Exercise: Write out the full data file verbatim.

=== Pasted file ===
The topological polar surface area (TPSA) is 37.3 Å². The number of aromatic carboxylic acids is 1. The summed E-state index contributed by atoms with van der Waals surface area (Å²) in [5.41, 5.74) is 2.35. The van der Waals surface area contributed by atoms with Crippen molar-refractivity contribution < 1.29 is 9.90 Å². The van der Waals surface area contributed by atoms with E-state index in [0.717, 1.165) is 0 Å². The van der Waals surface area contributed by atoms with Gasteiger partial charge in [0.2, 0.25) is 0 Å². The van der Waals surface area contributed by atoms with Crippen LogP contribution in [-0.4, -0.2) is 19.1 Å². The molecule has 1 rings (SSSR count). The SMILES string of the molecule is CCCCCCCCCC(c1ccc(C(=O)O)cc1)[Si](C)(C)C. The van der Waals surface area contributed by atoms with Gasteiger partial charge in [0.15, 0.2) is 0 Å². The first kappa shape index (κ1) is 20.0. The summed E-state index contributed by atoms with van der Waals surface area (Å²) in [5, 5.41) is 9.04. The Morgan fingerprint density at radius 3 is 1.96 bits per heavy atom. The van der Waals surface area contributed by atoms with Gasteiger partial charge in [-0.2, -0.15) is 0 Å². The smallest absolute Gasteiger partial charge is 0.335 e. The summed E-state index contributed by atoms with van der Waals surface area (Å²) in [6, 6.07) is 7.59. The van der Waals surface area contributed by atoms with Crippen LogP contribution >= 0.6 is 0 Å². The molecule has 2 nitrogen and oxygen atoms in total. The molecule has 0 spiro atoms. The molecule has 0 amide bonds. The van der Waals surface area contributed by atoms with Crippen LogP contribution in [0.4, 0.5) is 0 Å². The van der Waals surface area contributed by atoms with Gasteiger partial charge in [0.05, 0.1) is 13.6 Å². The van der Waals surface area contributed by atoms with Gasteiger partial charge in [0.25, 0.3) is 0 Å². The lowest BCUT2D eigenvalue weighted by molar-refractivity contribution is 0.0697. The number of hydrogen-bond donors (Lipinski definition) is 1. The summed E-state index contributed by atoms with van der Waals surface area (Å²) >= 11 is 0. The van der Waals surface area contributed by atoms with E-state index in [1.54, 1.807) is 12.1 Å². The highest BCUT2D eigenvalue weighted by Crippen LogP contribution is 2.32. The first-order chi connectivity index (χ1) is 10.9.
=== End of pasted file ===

The topological polar surface area (TPSA) is 37.3 Å². The number of aromatic carboxylic acids is 1. The summed E-state index contributed by atoms with van der Waals surface area (Å²) in [5.41, 5.74) is 2.35. The van der Waals surface area contributed by atoms with Crippen molar-refractivity contribution < 1.29 is 9.90 Å². The van der Waals surface area contributed by atoms with E-state index in [0.717, 1.165) is 0 Å². The van der Waals surface area contributed by atoms with Gasteiger partial charge in [0.2, 0.25) is 0 Å². The van der Waals surface area contributed by atoms with Crippen LogP contribution in [-0.4, -0.2) is 19.1 Å². The molecule has 1 rings (SSSR count). The SMILES string of the molecule is CCCCCCCCCC(c1ccc(C(=O)O)cc1)[Si](C)(C)C. The van der Waals surface area contributed by atoms with Gasteiger partial charge in [0.15, 0.2) is 0 Å². The first kappa shape index (κ1) is 20.0. The summed E-state index contributed by atoms with van der Waals surface area (Å²) in [5, 5.41) is 9.04. The Morgan fingerprint density at radius 3 is 1.96 bits per heavy atom. The van der Waals surface area contributed by atoms with Gasteiger partial charge in [-0.2, -0.15) is 0 Å². The smallest absolute Gasteiger partial charge is 0.335 e. The summed E-state index contributed by atoms with van der Waals surface area (Å²) in [6, 6.07) is 7.59. The van der Waals surface area contributed by atoms with Crippen LogP contribution >= 0.6 is 0 Å². The molecule has 2 nitrogen and oxygen atoms in total. The molecule has 0 spiro atoms. The molecule has 0 amide bonds. The van der Waals surface area contributed by atoms with Crippen LogP contribution in [0.4, 0.5) is 0 Å². The van der Waals surface area contributed by atoms with Gasteiger partial charge in [0.05, 0.1) is 13.6 Å². The van der Waals surface area contributed by atoms with Gasteiger partial charge in [0.25, 0.3) is 0 Å². The lowest BCUT2D eigenvalue weighted by molar-refractivity contribution is 0.0697. The number of hydrogen-bond donors (Lipinski definition) is 1. The summed E-state index contributed by atoms with van der Waals surface area (Å²) >= 11 is 0. The van der Waals surface area contributed by atoms with E-state index in [1.54, 1.807) is 12.1 Å². The highest BCUT2D eigenvalue weighted by Crippen LogP contribution is 2.32. The first-order chi connectivity index (χ1) is 10.9.